Headen's loyalty is not forgotten by his former Woodson players. In 1997, the start of the DCIAA season was almost delayed because there was no money in the league's budget for the mandatory reconditioning of helmets and other equipment. But Woodson was the only team not affected by the crisis. Headen said former Woodson All-Met and current Cleveland Browns lineman Orlando Brown donated enough money to cover the reconditioning.
There was a large turnout of former Woodson players at yesterday's game. They brought their children and their memories and chatted with Headen as they entered the stadium.
"It is real strange being here and not seeing Coach Headen down on the sidelines," said Kevin Robbins, who played at Woodson in the mid-1980s before playing at Michigan State and then spending seven seasons in the NFL. "That is why I came today, to see him. I never played football until the 12th grade, and only then because Coach Headen kept after me to try out."
Those former players who live too far away to see him in person still find ways to keep in touch. The Headens used to encourage them to call collect, anytime, but the bills became astronomical.
So Headen got a toll-free 800-number.
Not everyone, however, has such positive memories of Headen.
In December 1990, he was suspended for one year after it was discovered one of his players was 20 years old, one year older than the DCIAA allowed. The infraction was discovered the week the 11-0 Warriors were supposed to play Wilson for the DCIAA title. The team forfeited its victories and its place in the title game. Headen served most of the suspension before it was overturned in November of 1991.
Headen was suspended three other times for using ineligible football players and girls basketball players, including sitting out the entire 1988-89 basketball season.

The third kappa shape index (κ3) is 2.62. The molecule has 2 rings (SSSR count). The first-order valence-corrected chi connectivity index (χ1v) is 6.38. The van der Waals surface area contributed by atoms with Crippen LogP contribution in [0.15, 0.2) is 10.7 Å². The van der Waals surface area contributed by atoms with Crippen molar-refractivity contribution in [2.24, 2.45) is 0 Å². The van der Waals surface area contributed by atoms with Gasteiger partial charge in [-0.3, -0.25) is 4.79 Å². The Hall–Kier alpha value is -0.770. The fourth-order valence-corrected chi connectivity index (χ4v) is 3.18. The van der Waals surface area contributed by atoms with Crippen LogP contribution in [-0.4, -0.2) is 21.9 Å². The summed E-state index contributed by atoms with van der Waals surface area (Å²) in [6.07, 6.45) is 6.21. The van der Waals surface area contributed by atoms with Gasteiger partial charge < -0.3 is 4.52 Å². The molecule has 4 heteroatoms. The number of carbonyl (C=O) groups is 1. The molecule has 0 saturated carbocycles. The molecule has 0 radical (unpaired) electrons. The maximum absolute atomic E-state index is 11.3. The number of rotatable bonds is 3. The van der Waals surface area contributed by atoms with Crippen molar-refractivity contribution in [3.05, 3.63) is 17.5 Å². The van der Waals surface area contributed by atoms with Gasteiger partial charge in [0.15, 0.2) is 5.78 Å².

"Those suspensions really hurt," said Headen, who added he did not knowingly use ineligible players. "It is something when your mother and family are bragging about you and then they turn on the TV and see your name being associated with something bad."
Headen, an only child, grew up in the area around 17th Street and Kalorama Road in Northwest with his mother, Ethel, who was a housekeeper at a local hotel. While at Cardozo High in the late-1950s (he went to school there with the late Marvin Gaye), Headen played quarterback for legendary coach Sal Hall. He later played at St. Augustine's College in North Carolina and spent the 1963 preseason with the Denver Broncos as a defensive back before returning to Washington.
After three seasons at Cardozo, Headen left coaching for a few months before taking a job as an assistant at H.D. Woodson under head coach John Thompson (not the former Georgetown basketball coach). On the second day of practice, Headen arrived to find Thompson had taken another job.
So Headen became H.D. Woodson's second coach in as many days. And he stayed until last winter. His eight league titles are one more than current Anacostia coach Willie Stewart.
"Bob was a tremendous competitor," Stewart said. "I enjoyed coaching against him because he really brought out the best in you. I will miss his competitiveness and I will miss our rivalry very much."
Woodson's players, however, do not miss him.
"I cannot miss Coach Headen because he is still around here all the time," said Solomon Adderly, a senior starting defensive back. "He used to holler at us, but we knew it was for our own good. I really loved playing for him."
November 1997: With a coaching staff that included five former Woodson players, the Warriors won Headen's record eighth D.C. Interscholastic Athletic Association title by defeating Anacostia, 14-8.
1993-94: Woodson won back-to-back DCIAA titles becoming the first school to do so since Anacostia in 1988-89.
November 1991: Headen was reinstated to coach football and girls basketball.
December 1990: Headen was suspended for one year by the DCIAA and the Warriors were forced to forfeit 10 wins from an 11-0 season--and their place in the DCIAA title game--after it was discovered the team used an overage player. Former assistant Toby Madison was named interim coach.
November 1968: Headen, then coaching Cardozo, won his first DCIAA title when the Clerks defeated McKinley, 24-19.